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For a swaption, the "Pricing And Hedging Of Swaptions" paper by Akume et al (2003) says:

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I get that he's just taking the derivative of the swaption valuation formula (which is N * A * BLACKSCHOLES), but he's assuming A (the annuity) is independent of the underlying swap rate. Surely if we live in a world where swap rates triple, then discount rates are also affected, so A and S aren't independent. Or am I wrong?

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Yes, you are actually wrong. The pricing of swaptions is done in the ‘swaption measure’, or ‘annuity measure’, where the unit under consideration is a 1% per annum annuity matching the life of the underlying swap. Because of this, there is no need to consider the correlation you mention. This is quite hard to believe initially, but it is standard swaption pricing analytics.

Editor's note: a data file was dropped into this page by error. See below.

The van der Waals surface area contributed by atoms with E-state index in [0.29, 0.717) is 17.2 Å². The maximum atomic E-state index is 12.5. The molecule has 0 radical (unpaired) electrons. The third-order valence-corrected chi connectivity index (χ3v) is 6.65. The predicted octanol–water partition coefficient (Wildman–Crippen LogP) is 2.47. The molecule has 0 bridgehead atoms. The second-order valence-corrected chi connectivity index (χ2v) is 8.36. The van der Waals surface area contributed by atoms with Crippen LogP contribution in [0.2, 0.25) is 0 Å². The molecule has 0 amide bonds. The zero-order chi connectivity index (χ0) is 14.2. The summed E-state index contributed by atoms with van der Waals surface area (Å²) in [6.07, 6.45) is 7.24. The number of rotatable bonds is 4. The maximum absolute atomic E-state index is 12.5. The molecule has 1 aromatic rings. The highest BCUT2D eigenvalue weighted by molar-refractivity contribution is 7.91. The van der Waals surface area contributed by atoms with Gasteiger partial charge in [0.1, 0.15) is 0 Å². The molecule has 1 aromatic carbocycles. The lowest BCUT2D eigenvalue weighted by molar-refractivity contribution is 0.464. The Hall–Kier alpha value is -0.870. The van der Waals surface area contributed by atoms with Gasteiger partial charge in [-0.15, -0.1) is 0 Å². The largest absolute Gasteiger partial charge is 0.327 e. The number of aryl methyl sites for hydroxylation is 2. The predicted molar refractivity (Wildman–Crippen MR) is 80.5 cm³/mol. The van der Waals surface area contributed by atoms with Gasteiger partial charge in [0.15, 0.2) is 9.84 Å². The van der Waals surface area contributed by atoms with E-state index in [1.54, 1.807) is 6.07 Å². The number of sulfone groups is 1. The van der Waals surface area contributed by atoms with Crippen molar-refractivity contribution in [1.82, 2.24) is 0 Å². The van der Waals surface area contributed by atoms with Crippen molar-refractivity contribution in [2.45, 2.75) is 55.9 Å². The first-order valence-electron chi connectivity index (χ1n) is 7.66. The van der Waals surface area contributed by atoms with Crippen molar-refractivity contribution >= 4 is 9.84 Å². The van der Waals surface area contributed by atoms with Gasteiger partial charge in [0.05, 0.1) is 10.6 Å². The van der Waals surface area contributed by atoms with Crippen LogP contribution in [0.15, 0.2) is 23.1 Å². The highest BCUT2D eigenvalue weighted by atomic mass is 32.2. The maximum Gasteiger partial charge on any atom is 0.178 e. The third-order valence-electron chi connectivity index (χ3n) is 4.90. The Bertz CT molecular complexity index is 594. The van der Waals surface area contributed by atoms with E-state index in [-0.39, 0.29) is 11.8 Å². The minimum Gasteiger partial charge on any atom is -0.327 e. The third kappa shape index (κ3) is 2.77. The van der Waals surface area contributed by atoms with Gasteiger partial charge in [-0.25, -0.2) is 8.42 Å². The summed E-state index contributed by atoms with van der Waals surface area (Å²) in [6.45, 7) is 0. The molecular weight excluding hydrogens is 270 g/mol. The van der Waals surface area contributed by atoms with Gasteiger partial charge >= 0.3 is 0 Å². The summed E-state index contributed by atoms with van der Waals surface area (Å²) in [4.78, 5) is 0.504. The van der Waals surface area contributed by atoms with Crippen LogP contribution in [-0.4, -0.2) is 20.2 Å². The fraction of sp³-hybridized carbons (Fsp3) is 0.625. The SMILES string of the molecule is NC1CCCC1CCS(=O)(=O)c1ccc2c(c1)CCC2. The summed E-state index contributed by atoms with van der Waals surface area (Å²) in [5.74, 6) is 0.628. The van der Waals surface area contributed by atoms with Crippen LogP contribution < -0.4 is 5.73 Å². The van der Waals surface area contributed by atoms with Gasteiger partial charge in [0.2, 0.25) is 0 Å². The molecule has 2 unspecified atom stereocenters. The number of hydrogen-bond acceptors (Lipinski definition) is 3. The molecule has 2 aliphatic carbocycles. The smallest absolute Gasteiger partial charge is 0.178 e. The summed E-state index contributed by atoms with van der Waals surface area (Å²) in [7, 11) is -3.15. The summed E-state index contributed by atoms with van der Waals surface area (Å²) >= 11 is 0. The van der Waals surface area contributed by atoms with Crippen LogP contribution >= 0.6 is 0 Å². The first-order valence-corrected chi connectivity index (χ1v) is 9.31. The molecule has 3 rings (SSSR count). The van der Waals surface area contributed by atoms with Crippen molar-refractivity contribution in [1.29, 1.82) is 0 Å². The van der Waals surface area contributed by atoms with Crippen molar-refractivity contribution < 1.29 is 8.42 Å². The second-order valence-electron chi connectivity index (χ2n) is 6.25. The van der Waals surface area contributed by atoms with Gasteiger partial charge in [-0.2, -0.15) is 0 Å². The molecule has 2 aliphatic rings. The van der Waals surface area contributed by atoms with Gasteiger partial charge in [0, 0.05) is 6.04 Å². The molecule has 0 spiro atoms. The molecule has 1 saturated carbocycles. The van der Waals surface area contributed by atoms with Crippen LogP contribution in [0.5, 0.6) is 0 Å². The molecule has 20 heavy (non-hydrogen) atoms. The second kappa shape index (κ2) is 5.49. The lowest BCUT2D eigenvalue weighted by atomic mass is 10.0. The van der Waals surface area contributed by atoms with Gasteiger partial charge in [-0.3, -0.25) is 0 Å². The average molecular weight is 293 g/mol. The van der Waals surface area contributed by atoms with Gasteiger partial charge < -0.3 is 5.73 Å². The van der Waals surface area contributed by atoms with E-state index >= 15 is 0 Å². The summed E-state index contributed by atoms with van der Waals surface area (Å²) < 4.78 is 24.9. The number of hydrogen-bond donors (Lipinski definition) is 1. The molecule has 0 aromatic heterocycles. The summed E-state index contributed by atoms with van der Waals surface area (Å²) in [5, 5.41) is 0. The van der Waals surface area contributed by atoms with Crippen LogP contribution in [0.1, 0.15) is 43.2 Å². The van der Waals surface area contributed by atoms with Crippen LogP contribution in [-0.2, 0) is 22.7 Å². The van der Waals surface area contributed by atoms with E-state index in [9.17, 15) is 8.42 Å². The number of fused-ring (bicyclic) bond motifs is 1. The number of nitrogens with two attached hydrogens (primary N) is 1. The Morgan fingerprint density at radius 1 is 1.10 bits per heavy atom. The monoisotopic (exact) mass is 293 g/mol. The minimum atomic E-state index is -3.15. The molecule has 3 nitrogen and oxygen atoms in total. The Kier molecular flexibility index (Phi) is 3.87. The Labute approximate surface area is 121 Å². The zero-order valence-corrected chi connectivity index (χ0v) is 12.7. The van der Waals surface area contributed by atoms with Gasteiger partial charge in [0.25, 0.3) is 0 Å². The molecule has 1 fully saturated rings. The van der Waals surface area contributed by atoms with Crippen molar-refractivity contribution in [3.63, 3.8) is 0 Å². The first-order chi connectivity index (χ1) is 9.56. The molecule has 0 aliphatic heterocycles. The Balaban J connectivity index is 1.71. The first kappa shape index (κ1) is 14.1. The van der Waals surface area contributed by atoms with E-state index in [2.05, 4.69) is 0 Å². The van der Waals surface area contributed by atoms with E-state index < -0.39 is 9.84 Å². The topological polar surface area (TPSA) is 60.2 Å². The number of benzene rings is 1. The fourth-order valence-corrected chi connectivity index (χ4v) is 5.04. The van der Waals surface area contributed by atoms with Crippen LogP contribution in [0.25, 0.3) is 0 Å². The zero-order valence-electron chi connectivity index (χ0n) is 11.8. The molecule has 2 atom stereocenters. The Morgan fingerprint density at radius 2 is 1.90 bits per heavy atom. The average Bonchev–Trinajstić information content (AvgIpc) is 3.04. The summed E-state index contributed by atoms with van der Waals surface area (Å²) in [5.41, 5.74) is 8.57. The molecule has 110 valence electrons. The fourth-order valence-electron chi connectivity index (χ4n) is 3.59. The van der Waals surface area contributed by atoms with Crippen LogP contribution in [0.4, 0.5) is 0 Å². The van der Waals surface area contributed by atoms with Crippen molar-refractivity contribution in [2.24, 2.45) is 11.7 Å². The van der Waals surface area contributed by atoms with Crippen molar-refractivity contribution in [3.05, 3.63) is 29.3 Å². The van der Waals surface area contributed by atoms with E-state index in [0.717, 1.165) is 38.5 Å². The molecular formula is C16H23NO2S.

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  • $\begingroup$ how would PnL of a swaption explained then ? say you have a swaption and two dates d1 and d2, and pv1 and pv2 are the values of the swaption on d1 and d2. pv1 clearly would be priced with annuity1 and pv2 would be priced with annuity2. using Black's greeks would not be able to explain the part of PnL due to the the changes of annuity between these two days. $\endgroup$
    – Peaceful
    Nov 8, 2023 at 19:31

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